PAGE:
Design Considerations and the Complex Facade

Kolon Future Research Park



Photo of Stan Su

Stan Su

Morphosis Architects



The design of complex, high-performance facades involves balancing attention towards principles of material selection, thermal and moisture protection, structural integrity, and durability. When these demands are coupled with the desire to create aesthetically interesting and “beautiful” skins, design teams may find themselves tasked with reconciling conflicting formal and performative drivers in the creation of an exterior envelope. The formal vision of a complex facade skin, for example, may not be appropriate for the climatic and site-specific realities of a given project location; material properties, compatibility, and interface will also often pose issues of concern. Technical designers will typically negotiate these challenges within the detailing of a given system. However, through the research and interrogation of given systems earlier in the design process, disparities between design considerations and technical drivers can lead to unexpected and innovative solutions.

This paper will present design and fabrication processes employed in the development of a high-performance complex facade for Kolon Future Research Park, a research laboratory building in Seoul, South Korea. The main facade of the building has been designed with the intention to serve as visually-striking, exemplary construct demonstrating the client’s commitment to innovation, technology, and sustainability. To achieve this design, a second skin of composite construction was developed using parametric design workflows and building performance analysis. Fiber reinforced polymer (FRP) was selected as the final material for the external sunshades, given the material’s durability, structural characteristics, and potential for plasticity in form. A monocoque sunshade assembly that challenges conventional formal notions of solar shading was developed for the project. The resultant body of the continuous outer skin is reflected in the glazed wall behind, to create visual complexity and tension amplified by the sense of weightlessness that the minimal support structure affords.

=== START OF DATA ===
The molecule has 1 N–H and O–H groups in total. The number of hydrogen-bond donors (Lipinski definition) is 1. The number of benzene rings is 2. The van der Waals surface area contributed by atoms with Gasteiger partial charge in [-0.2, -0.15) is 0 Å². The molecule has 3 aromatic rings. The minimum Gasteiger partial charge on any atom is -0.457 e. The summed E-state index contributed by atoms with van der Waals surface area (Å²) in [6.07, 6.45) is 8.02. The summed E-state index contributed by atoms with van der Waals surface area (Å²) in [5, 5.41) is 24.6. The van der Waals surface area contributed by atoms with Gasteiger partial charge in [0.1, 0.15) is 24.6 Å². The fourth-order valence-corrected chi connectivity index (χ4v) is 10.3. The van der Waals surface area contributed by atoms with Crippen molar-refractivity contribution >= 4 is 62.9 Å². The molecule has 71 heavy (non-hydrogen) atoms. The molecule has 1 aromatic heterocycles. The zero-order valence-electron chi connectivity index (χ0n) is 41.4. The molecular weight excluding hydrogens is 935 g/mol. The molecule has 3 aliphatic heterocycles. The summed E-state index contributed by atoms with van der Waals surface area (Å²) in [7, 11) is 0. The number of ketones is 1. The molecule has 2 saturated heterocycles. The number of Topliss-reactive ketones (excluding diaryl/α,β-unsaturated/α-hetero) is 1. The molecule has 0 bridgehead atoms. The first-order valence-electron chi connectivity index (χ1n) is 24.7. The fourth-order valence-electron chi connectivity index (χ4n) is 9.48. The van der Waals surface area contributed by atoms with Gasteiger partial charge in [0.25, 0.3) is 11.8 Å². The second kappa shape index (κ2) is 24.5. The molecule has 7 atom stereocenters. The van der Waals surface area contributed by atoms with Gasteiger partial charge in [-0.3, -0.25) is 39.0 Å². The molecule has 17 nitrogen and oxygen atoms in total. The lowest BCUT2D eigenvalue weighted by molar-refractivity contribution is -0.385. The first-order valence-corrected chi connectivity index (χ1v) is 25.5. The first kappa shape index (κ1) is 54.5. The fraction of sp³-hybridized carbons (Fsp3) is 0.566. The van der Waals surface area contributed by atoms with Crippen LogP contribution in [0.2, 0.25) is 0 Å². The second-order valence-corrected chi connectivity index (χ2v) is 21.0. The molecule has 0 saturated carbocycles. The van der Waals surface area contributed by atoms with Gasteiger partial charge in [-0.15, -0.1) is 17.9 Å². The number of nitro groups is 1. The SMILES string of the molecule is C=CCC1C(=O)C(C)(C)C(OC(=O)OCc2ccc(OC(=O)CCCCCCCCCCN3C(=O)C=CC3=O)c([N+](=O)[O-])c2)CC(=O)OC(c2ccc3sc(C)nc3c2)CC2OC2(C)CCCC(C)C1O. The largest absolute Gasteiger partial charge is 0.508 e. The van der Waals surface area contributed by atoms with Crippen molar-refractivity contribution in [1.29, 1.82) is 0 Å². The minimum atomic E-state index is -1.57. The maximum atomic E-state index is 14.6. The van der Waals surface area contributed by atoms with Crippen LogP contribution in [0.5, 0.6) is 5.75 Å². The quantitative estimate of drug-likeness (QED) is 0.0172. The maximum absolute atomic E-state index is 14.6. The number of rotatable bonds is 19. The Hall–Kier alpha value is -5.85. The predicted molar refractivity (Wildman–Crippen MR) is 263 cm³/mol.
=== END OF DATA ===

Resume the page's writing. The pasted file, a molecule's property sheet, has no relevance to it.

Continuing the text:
Kolon Future Research Park (Fig. 1) represents an investigation into the use of FRP in a bespoke, high-performance façade of complex geometry. The formal exploration and design of a bespoke

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Kolon Future Research Park is the new 76,300 m² R&D laboratory building for the Kolon Group, a leading textile manufacturer in South Korea. The corporation’s name, “Kolon,” is an amalgamation

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The design of the building was approached holistically with sustainability as a primary driver. Along with goals for LEED (Leadership in Energy and Environmental Design) Gold from the U.S. and

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The west façade glazing system is a stick-built, floor-to-floor curtain wall, with insulating glass unit cassettes and external sunshades. The decision to proceed with a stick-built system was predicated upon

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Investigations and documentation early in the design process was initiated for the specialty glazing systems, fiber-reinforced concrete (FRC) cladding systems, and fiber-reinforced polymer (FRP) sunshades. The local process, with regards

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Conclusion and Future Work

The design of the Kolon Future Research Park, was an investigation into the use of FRP in a bespoke, high-performance façade of complex geometry. A formal exploration into the design

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Sung-Soo Lim, Project Architect, Morphosis Architects

Nicole Meyer, Business Development & Communications, Morphosis Architects

Kerenza Harris, Director of Design Technology, Morphosis Architects

Atsushi Sugiuchi, Advanced Technology Group, Morphosis Architects

Neil Smith, Technical Support Manager, Composites One

Irene Martin, Senior Engineer, Arup Facade Engineering + Building Physics

Galen Burrell, Senior Engineer, Arup Lighting

Ian Bruce, Associate, Arup Advanced Technology + Research

Felix Weber, Associate, Arup Facade Engineering + Material Consultants

Guglielmo Carra, Senior Engineer, Arup Materials Consulting

Sung-Min Shin, Hankuk Carbon | Hankuk Advanced Materials

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